Today, we’ll be following up on our earlier post on some of the latest designs to come from our friends over at Techne. And, in a change of pace from earlier reviews, we’ll be featuring two different models from the same collection – one automatic, and one quartz.
As you would expect, being from the same family, these watches share quite a few design elements. These include:
* 41mm stainless steel case (in PVD or natural finish); 11mm thick, 20mm lugs
* Sapphire crystal
* Similar dial design (including the “step” in the center)
* Partially-skeletonized handset
In short, it’s easy to see just with a quick look at the two pieces that they’re related watches. The most visually complex of the two is the quartz model (we reviewed ref. 392.05), powered by the Miyota GP11 movement. Here, we have a slightly oversize date display (with Zebra stripes next to it), and then two 24-hour indicators. The subdial at 9 o’clock indicates the time of day for the main hands, while the retrograde register at 6 o’clock can be independently set to display the timezone of your choice (our photos show the two in sync).
And have a look at that dial – if you’ll note, the matte black finish is as smooth and dark as a PVD finish on Techne’s cases is. Far from being just a dark blob, it’s still got visual interest, though, given the step in the center, and the readouts for the complications, of course. Starting our tour of the dial at the 12 o’clock position, you’ll note the dots flanking the 12 o’clock marker, in a nod to aviator watches of old. Continuing around, you next come to the date display.
At first, it’s your regular cutout that you see on several watches – though slightl enlarged (more on that in a bit). To the left, however, you’ve got a zebra-stripe box with an arrow next to it. While I can’t find a specific reference or cue for what this refers to (looks almost like a bay door?), it’s clearly in line with the aviation theme these watches hew to. Now, back to the size of that date display. It’s just under 50% bigger than what we’d normally see, and that gives us a clue as to what’s going on with the date wheel.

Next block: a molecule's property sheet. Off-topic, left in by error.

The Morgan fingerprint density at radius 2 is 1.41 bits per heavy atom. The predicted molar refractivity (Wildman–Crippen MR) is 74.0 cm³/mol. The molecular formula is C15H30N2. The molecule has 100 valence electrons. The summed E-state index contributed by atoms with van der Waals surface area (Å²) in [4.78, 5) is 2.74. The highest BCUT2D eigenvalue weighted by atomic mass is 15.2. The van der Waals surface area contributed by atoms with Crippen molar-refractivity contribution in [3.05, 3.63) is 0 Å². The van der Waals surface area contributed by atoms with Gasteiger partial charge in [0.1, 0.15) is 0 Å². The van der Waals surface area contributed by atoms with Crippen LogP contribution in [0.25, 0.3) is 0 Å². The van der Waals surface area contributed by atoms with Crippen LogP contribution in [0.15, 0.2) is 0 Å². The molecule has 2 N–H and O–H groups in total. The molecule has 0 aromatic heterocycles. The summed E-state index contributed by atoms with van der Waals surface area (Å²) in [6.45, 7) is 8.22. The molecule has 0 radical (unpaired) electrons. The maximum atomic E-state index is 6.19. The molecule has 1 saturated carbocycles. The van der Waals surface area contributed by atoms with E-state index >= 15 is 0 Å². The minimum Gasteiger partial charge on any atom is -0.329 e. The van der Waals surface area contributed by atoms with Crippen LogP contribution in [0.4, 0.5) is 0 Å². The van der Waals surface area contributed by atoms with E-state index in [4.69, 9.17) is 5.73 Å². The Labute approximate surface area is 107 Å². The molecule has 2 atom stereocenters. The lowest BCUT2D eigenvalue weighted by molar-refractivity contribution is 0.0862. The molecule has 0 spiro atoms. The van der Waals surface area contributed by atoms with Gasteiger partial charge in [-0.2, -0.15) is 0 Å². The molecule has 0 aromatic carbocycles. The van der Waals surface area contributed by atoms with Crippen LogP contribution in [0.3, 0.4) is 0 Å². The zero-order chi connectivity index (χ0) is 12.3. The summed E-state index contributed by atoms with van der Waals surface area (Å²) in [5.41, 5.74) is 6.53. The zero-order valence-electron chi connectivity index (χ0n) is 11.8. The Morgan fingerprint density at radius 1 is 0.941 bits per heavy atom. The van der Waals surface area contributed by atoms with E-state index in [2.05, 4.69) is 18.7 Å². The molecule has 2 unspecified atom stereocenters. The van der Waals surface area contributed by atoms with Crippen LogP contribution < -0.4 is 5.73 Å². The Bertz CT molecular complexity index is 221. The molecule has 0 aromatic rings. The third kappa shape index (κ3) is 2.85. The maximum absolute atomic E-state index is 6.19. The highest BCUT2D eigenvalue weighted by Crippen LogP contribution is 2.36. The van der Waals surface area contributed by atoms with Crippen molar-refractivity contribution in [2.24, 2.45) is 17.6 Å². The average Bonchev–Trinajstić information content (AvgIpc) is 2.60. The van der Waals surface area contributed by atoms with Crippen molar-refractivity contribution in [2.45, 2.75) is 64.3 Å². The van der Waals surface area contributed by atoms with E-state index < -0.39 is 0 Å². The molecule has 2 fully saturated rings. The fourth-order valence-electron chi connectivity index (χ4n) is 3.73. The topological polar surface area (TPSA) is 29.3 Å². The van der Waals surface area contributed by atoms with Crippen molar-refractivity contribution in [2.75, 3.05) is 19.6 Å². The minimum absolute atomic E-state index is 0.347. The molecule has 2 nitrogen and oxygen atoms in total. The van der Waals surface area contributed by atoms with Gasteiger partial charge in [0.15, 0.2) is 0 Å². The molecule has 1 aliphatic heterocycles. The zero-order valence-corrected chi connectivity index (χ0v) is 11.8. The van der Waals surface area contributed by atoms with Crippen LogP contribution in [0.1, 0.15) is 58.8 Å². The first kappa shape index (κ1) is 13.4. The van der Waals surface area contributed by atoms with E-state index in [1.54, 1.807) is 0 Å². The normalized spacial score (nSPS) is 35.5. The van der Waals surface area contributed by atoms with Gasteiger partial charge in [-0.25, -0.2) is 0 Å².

In truth, that should be called date wheels, as there are two, which enables this larger display. In other watches with “big date” displays, we’re more accustomed to seeing the numerals being separate, so it’s interesting to see this twist on the readout. Continuing on the tour, that brings us to the retrograde time zone display.
Here, the fan-shaped readout helps keep things visually distinct from the 24 hour subdial over at 9 o’clock – no mixing up which is the timezone you’re tracking, and which refers to the main handset time. Both registers feature hashmarks on the hours, with larger hashmarks (and numerals) every three hours. And it’s funny – with these two paired, I’m a bit torn. I’m a big fan of having a GMT (or second timezone) display, and if I can’t have that, a 24-hour indicator is nice to have. Together, while I can see the functionality, I’m just not sure if it’s not making things a tad too busy on the dial.
Having said that, I want to point out something I’m definitely a fan of with this layout. Note that there is an arrow here, pointing down (over by the date display, it’s pointed up). This is a simple visual indicator to remind you which direction to turn the crown (when out one stop) to adjust the appropriate register. Nice little inclusion, that! I’m also a fan of the lume that’s applied – it’s generous, it’s bright, and it even shows up on the hands on the sub-registers.
And that wraps up things with the quartz-driven model; let’s change focus over to the automatic (ref 363.13), powered by the rock-solid Miyota 9015. As we mentioned up front, this shares a lot of design similarities with the quartz Harrier, albeit with a few less complications. If you found the other model a bit too busy-looking for your tastes, then the automatic is very likely the one for you. All of the extra complications are removed (saved for the date display, which is smaller here), leaving us with a very clean readout. I also like, here, how the zebra stripes give another dimension to the dial, and help the date cutout be less of a distraction to the dial (I know that seems like a contradiction, but that’s how it felt to me).
Here again, the partially-skeletonized handset gives an update to the classic look; all of the lettering on the dial (including the new Techne logo) is done tastefully, and nothing extraneous is added for the sake of sounding more impressive. And, to protect that movement (whichever it is), you’ll have a 50m water resistance rating once you’ve locked down the 6mm crown.
To summarize, both of these watches continue in the tradition Techne follows – creating great aviation-inspired watches that offer great value in terms of design and technology. With the Harrier, we even have two price points, so you can choose where you enter the game. The GP11 (quartz) powered model starts at a modest $265, while the Miyota 9015 (automatic) model comes in at a slightly higher (but still very much a bargain) $490. Yes, it’s a slight step up in price compared to ones we’ve reviewed previously, but the design has also upped it’s game, and this is truly a higher-end piece for Techné. If you’re looking for an affordable aviator watch, you really need to check out what they have on offer. technewatches.biz